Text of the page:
To determine the number of fabric layers required to achieve a specific laminate thickness, divide the thickness desired by the single-layer thickness of the tape or fabric you intend to use.

ProductFabric WeightSingle Layer Thickness*
740 Glass Fabric4 oz.008″
742 Glass Fabric6 oz.010″
729, 731, 732, 733 Glass Tape9 oz.017″
745 Glass Fabric10 oz.016″
727, 737 Biaxial Fabric17 oz.035″
738 Biaxial Fabric with Mat23.9 oz.042″

*Average of multiple layers applied by hand lay-up

Laminate thickness dictates laminate stiffness. Matching the thickness of the laminate you’re repairing will generally result in similar stiffness to the part you are repairing.

Read about estimating coverage for fabric applications.

Fiberglass repair tips

A typical fiberglass repair in cross-section

This diagram above illustrates how we recommend laminating a repair after the damaged fiberglass has been removed. It is critical that the scarf angle is set at a minimum ratio of 12:1 and that the patch thickness matches the original laminate. Matching the original thickness ensures that the stiffness will be the same as the surrounding area, reducing the chance of a crack around the repair area.

Creating a scarf angle on the original laminate helps in many ways. It provides a substantial amount of surface area for adhesion and acts as a transition zone so that the difference in properties of the new and original laminate are not concentrated at one point. We suggest a minimum 12:1 scarf ratio between the length of the scarf and the laminate thickness. This ratio applies to both skins when repairing a cored laminate.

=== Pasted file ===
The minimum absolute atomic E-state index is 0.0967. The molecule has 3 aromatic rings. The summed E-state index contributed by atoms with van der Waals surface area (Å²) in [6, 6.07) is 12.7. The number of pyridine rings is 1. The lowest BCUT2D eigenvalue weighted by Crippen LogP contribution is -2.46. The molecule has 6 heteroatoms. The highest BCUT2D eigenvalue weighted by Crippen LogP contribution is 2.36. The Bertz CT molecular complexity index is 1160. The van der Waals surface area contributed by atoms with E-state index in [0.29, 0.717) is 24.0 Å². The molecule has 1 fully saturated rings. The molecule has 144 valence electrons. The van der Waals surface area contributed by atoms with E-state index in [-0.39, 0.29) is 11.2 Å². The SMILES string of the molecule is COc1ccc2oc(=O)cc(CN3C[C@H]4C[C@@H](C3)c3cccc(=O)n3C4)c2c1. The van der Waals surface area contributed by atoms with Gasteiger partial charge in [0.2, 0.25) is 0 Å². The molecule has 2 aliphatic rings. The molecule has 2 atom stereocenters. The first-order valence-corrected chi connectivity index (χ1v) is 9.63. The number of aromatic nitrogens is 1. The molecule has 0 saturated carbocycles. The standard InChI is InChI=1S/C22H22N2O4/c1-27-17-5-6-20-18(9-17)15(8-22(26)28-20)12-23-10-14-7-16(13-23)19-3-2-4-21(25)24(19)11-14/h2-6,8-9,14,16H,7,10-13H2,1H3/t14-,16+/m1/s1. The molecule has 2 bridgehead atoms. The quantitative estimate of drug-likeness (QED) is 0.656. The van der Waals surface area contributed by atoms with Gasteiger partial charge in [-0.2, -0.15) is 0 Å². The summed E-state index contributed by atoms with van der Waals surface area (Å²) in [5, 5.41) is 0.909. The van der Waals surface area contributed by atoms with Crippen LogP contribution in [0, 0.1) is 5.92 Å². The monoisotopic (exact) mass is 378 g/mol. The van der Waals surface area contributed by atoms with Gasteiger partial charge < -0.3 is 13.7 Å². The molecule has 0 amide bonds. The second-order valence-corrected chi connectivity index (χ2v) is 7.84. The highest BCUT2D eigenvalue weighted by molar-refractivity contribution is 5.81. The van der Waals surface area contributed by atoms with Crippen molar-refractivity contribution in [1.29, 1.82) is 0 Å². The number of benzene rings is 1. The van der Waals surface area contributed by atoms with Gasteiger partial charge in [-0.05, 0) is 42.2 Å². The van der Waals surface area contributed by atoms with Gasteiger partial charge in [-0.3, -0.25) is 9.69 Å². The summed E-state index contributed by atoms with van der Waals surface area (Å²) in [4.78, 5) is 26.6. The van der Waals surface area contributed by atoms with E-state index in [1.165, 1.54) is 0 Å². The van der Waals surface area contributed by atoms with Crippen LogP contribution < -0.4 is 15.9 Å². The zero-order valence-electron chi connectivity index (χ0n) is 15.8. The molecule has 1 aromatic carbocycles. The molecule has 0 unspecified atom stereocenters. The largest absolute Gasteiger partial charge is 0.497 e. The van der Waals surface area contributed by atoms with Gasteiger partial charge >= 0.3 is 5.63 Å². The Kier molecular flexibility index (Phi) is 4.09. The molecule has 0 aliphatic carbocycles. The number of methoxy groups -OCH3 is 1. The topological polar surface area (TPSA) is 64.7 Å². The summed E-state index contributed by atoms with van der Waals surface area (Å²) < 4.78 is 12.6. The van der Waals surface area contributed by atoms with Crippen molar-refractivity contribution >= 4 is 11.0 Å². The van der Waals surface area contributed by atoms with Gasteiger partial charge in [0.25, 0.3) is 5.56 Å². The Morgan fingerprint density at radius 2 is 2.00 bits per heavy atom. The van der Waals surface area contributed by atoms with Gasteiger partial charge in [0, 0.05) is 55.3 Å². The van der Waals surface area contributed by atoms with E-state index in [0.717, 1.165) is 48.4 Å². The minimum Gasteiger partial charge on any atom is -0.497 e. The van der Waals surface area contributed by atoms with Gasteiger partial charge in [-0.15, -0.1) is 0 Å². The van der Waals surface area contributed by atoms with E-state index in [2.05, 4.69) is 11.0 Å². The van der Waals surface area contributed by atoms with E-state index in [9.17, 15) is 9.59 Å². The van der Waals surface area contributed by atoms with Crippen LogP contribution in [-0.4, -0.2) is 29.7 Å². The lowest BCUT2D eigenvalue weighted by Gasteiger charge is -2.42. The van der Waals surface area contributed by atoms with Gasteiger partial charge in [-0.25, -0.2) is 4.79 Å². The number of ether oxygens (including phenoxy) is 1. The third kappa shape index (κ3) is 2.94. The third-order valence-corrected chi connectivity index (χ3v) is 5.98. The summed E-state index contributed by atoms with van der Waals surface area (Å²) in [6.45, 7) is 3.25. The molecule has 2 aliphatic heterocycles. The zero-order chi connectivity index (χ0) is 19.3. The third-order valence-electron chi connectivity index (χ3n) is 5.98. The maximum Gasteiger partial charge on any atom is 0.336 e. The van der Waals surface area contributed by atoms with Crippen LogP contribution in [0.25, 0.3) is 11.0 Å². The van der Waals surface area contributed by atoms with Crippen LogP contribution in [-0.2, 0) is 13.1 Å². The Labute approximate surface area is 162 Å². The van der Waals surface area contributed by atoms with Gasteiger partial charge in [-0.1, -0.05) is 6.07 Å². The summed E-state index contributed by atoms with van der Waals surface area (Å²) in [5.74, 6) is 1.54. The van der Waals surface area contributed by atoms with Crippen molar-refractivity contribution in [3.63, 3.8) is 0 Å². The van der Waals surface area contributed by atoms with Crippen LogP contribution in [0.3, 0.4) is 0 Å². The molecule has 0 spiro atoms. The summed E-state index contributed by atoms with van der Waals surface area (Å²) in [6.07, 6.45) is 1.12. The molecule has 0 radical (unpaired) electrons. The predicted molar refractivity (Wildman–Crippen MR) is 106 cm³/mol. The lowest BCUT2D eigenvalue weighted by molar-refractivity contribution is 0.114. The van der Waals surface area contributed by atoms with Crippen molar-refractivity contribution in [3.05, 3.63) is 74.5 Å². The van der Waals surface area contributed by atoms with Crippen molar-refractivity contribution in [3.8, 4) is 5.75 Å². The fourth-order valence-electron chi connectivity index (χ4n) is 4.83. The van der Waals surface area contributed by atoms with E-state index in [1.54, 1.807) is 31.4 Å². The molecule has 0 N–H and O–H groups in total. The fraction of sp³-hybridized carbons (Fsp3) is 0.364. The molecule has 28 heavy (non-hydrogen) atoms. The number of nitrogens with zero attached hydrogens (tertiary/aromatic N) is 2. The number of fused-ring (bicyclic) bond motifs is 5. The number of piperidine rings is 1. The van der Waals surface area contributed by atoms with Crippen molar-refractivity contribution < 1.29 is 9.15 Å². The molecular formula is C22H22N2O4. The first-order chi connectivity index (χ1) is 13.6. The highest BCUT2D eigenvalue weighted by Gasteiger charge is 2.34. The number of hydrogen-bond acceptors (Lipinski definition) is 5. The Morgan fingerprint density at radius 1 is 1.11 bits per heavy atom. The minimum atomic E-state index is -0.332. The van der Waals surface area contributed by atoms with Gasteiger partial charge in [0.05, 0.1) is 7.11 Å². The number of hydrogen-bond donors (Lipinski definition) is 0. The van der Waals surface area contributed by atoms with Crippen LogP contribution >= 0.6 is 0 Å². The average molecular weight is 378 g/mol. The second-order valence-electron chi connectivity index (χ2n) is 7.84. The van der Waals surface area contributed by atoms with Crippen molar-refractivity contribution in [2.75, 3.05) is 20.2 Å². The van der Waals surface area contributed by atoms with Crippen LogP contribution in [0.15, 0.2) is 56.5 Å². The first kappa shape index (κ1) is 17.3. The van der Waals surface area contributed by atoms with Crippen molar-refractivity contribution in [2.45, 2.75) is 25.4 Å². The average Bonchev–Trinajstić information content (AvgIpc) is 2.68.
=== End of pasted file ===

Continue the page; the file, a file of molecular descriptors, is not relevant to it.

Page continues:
—Excerpted from Common Errors in Fiberglass Repair by Jeff Wright, Epoxyworks 38

Beveling Fiberglass in a Transom Repair

The fiberglass thickness determines the bevel length, which is also the distance from the corner to the location of the cuts for removing the fiberglass skin. As mentioned, the cut line will be located to allow the outer edge of the bevel to end before the corner of the transom. The distance of the cut line (and the bevel) back from the corner is 12 times the fiberglass thickness.

A 12-to-1 bevel allows room for multiple layers of fiberglass fabric and epoxy across the cut line to restore strength to the fiberglass skin. If the fiberglass skin is 1/8″ thick, the width of the bevel will be at least 1 ½” long. If the fiberglass is ¼” thick, the cut line will need to be at least 3″ in from the edge of the perimeter to allow for a 3″ bevel. If the original fiberglass skin is reused, the same bevel will eventually be required on each side of the cut after the skin is rebonded to the new core.

Layout the cut line the required distance from the edge of the transom. Remember to measure from the end of the rounded corners where they blend into the flat transom surface.—Excerpted from Repairing Fiberglass Powerboat Transoms by Tom Pawlak, Epoxyworks.